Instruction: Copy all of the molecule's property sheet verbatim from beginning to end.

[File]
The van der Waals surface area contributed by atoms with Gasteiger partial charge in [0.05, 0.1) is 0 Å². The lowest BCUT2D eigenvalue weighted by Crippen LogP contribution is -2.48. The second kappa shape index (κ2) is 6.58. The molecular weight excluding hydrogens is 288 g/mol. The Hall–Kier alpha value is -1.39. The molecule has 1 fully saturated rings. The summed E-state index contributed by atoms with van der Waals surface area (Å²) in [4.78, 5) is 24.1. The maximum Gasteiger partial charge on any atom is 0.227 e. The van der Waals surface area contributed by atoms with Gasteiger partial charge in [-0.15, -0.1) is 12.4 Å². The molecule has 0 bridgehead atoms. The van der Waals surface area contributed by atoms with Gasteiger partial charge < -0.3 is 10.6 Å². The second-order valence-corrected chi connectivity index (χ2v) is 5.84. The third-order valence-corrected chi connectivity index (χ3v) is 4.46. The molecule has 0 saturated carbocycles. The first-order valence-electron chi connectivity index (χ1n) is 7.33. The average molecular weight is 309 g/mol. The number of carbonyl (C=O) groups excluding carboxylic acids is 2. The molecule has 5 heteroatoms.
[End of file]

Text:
The van der Waals surface area contributed by atoms with Gasteiger partial charge in [0.05, 0.1) is 0 Å². The lowest BCUT2D eigenvalue weighted by Crippen LogP contribution is -2.48. The second kappa shape index (κ2) is 6.58. The molecular weight excluding hydrogens is 288 g/mol. The Hall–Kier alpha value is -1.39. The molecule has 1 fully saturated rings. The summed E-state index contributed by atoms with van der Waals surface area (Å²) in [4.78, 5) is 24.1. The maximum Gasteiger partial charge on any atom is 0.227 e. The van der Waals surface area contributed by atoms with Gasteiger partial charge in [-0.15, -0.1) is 12.4 Å². The molecule has 0 bridgehead atoms. The van der Waals surface area contributed by atoms with Gasteiger partial charge < -0.3 is 10.6 Å². The second-order valence-corrected chi connectivity index (χ2v) is 5.84. The third-order valence-corrected chi connectivity index (χ3v) is 4.46. The molecule has 0 saturated carbocycles. The first-order valence-electron chi connectivity index (χ1n) is 7.33. The average molecular weight is 309 g/mol. The number of carbonyl (C=O) groups excluding carboxylic acids is 2. The molecule has 5 heteroatoms.